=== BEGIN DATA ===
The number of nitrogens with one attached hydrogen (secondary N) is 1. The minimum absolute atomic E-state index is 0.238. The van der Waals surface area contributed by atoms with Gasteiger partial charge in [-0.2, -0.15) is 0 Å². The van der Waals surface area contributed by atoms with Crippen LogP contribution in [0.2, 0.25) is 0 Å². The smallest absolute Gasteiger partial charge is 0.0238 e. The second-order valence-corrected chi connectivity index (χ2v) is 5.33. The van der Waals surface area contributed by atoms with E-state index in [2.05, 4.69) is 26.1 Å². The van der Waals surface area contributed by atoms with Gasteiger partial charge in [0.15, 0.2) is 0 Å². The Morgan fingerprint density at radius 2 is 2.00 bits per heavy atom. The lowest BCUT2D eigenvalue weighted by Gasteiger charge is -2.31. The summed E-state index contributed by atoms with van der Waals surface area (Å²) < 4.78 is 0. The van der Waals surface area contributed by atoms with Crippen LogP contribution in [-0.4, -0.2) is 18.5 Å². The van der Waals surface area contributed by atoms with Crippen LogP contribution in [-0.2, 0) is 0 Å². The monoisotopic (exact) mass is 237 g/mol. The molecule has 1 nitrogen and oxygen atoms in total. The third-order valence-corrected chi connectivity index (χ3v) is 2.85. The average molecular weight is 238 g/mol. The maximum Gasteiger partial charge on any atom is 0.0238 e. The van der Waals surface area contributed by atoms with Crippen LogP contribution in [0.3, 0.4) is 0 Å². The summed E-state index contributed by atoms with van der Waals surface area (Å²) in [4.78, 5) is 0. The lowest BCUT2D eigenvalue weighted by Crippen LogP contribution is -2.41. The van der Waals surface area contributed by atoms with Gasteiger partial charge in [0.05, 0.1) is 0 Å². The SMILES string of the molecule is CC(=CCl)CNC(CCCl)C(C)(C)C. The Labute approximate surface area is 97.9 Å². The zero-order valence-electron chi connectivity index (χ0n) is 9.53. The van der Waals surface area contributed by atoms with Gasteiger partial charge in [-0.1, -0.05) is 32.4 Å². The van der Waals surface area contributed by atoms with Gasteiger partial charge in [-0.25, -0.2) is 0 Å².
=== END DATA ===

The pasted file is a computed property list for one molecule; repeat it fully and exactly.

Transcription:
The number of nitrogens with one attached hydrogen (secondary N) is 1. The minimum absolute atomic E-state index is 0.238. The van der Waals surface area contributed by atoms with Gasteiger partial charge in [-0.2, -0.15) is 0 Å². The van der Waals surface area contributed by atoms with Crippen LogP contribution in [0.2, 0.25) is 0 Å². The smallest absolute Gasteiger partial charge is 0.0238 e. The second-order valence-corrected chi connectivity index (χ2v) is 5.33. The van der Waals surface area contributed by atoms with E-state index in [2.05, 4.69) is 26.1 Å². The van der Waals surface area contributed by atoms with Gasteiger partial charge in [0.15, 0.2) is 0 Å². The Morgan fingerprint density at radius 2 is 2.00 bits per heavy atom. The lowest BCUT2D eigenvalue weighted by Gasteiger charge is -2.31. The summed E-state index contributed by atoms with van der Waals surface area (Å²) < 4.78 is 0. The van der Waals surface area contributed by atoms with Crippen LogP contribution in [-0.4, -0.2) is 18.5 Å². The van der Waals surface area contributed by atoms with Crippen LogP contribution in [-0.2, 0) is 0 Å². The monoisotopic (exact) mass is 237 g/mol. The molecule has 1 nitrogen and oxygen atoms in total. The third-order valence-corrected chi connectivity index (χ3v) is 2.85. The average molecular weight is 238 g/mol. The maximum Gasteiger partial charge on any atom is 0.0238 e. The van der Waals surface area contributed by atoms with Crippen LogP contribution in [0.3, 0.4) is 0 Å². The summed E-state index contributed by atoms with van der Waals surface area (Å²) in [4.78, 5) is 0. The lowest BCUT2D eigenvalue weighted by Crippen LogP contribution is -2.41. The van der Waals surface area contributed by atoms with Gasteiger partial charge in [0.05, 0.1) is 0 Å². The SMILES string of the molecule is CC(=CCl)CNC(CCCl)C(C)(C)C. The Labute approximate surface area is 97.9 Å². The zero-order valence-electron chi connectivity index (χ0n) is 9.53. The van der Waals surface area contributed by atoms with Gasteiger partial charge in [-0.1, -0.05) is 32.4 Å². The van der Waals surface area contributed by atoms with Gasteiger partial charge in [-0.25, -0.2) is 0 Å².